Every year, the Texas Exes Alcalde asks UT alumni to vote on their favorite UT professors for a teaching award called the "Texas 10." This year, UT Computer Science is proud to have our own Dr. Inderjit Dhillon represented among the winners. This prestigious award comes on the heels of Dhillon being named 2014 Fellow of the Association for Computing Machinery in recognition of outstanding research. The story below is a profile of a professor who has achieved remarkable success both in his research and in the classroom.
This year the CS 378 course won the 2015 Tower Award for Civic Engagement. The undergrad computer science course taught by Karen Landolt focuses on behavioral ethics in the digital age.
The Tower Awards are presented annually to honor and highlight excellence in service among the students, faculty and staff at The University of Texas at Austin as well as partners in the community. Since 1992, these awards have been presented to honor the dedication of the Longhorn community.
Around this time every year a new group of students begins to prepare themselves to bid farewell to long days of classes and tedious homework assignments and make the shift to post grad life. The soon to be graduates of the UT Computer Science department have left their mark on the school in many ways. And now, through a special program called Project Giving Tree, these students can continue to leave their mark for years and years to come.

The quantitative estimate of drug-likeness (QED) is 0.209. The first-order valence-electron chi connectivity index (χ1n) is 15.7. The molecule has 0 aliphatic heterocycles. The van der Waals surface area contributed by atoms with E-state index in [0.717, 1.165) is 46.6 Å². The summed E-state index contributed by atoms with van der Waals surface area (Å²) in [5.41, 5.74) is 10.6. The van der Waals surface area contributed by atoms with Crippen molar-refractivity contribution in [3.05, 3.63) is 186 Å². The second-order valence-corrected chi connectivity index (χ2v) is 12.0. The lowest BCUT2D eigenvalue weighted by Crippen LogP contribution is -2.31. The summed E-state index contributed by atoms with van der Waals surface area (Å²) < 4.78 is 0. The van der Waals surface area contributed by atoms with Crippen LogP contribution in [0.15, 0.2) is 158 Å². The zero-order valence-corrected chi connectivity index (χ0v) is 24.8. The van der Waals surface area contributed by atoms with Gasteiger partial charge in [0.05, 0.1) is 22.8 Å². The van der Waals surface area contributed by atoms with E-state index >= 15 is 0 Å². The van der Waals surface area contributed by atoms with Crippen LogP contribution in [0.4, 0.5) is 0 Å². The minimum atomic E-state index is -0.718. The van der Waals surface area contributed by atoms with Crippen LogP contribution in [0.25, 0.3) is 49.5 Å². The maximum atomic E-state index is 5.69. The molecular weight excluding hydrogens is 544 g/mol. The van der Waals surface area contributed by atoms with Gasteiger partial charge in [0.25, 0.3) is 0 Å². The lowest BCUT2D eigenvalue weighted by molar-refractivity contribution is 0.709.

A UTCS programming team finished second at this year’s ACM-International Collegiate Programming Contest (ACM-ICPC) regional competition. The team of Arnay Sastry, Jaime Rivera, and Josh Slocum beat over 60 different teams competing in South Central U.S region of the contest.
The game ‘Port of Call’ is one of five student games to be showcased at the Electronic Entertainment Expo in Los Angeles this week.
Week with Women is a weeklong extravaganza hosted by WiCS to bring all UT Computer Science students together and have some fun while supporting women in CS.
Computer science is one of the fastest-growing majors at UT. This year, we have around 1800 students in the Class of 2017, making computer science one of the largest majors in the College of Natural Science. The problem, though, is that in most cases, middle and high schools don’t actually offer that many CS-related courses. UTCS is trying to change that, however, with CS Roadshow, a program dedicated to educating students all over Austin about computer science.
UT Austin does more than just provide a world-class education to its own students. As a public school, we’re constantly extending our resources and knowledge into the broader community that we’re a part of.
UTCS has been named the recipient of a $1.2 million grant from the NSF through the CyberCorps: Scholarship for Service program. The SFS program will support students pursuing the university’s INFOSEC Certificate.